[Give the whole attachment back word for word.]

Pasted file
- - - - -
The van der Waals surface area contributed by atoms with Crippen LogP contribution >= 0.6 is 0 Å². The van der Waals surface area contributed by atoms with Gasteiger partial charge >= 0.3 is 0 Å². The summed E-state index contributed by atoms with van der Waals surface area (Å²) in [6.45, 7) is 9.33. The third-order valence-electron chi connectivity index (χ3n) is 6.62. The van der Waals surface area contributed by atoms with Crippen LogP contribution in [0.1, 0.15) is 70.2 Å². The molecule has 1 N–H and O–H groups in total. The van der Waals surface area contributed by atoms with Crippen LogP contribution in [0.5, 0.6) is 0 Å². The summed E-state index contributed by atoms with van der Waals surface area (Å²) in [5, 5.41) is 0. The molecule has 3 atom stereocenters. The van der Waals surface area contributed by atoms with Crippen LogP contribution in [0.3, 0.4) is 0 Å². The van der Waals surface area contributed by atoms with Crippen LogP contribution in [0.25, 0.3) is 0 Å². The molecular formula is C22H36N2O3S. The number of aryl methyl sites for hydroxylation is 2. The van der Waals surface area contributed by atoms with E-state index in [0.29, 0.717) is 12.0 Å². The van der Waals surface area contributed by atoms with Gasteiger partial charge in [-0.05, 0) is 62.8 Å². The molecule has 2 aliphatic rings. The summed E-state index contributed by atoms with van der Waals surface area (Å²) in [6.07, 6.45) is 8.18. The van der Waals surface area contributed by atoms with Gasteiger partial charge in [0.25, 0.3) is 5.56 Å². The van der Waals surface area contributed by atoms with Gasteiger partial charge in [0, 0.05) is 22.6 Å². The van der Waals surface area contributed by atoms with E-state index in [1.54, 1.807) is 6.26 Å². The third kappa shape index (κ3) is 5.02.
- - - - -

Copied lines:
The van der Waals surface area contributed by atoms with Crippen LogP contribution >= 0.6 is 0 Å². The van der Waals surface area contributed by atoms with Gasteiger partial charge >= 0.3 is 0 Å². The summed E-state index contributed by atoms with van der Waals surface area (Å²) in [6.45, 7) is 9.33. The third-order valence-electron chi connectivity index (χ3n) is 6.62. The van der Waals surface area contributed by atoms with Crippen LogP contribution in [0.1, 0.15) is 70.2 Å². The molecule has 1 N–H and O–H groups in total. The van der Waals surface area contributed by atoms with Crippen LogP contribution in [0.5, 0.6) is 0 Å². The summed E-state index contributed by atoms with van der Waals surface area (Å²) in [5, 5.41) is 0. The molecule has 3 atom stereocenters. The van der Waals surface area contributed by atoms with Crippen LogP contribution in [0.3, 0.4) is 0 Å². The van der Waals surface area contributed by atoms with Crippen LogP contribution in [0.25, 0.3) is 0 Å². The molecular formula is C22H36N2O3S. The number of aryl methyl sites for hydroxylation is 2. The van der Waals surface area contributed by atoms with E-state index in [0.29, 0.717) is 12.0 Å². The van der Waals surface area contributed by atoms with Gasteiger partial charge in [-0.05, 0) is 62.8 Å². The molecule has 2 aliphatic rings. The summed E-state index contributed by atoms with van der Waals surface area (Å²) in [6.07, 6.45) is 8.18. The van der Waals surface area contributed by atoms with Gasteiger partial charge in [0.25, 0.3) is 5.56 Å². The van der Waals surface area contributed by atoms with Gasteiger partial charge in [0, 0.05) is 22.6 Å². The van der Waals surface area contributed by atoms with E-state index in [1.54, 1.807) is 6.26 Å². The third kappa shape index (κ3) is 5.02.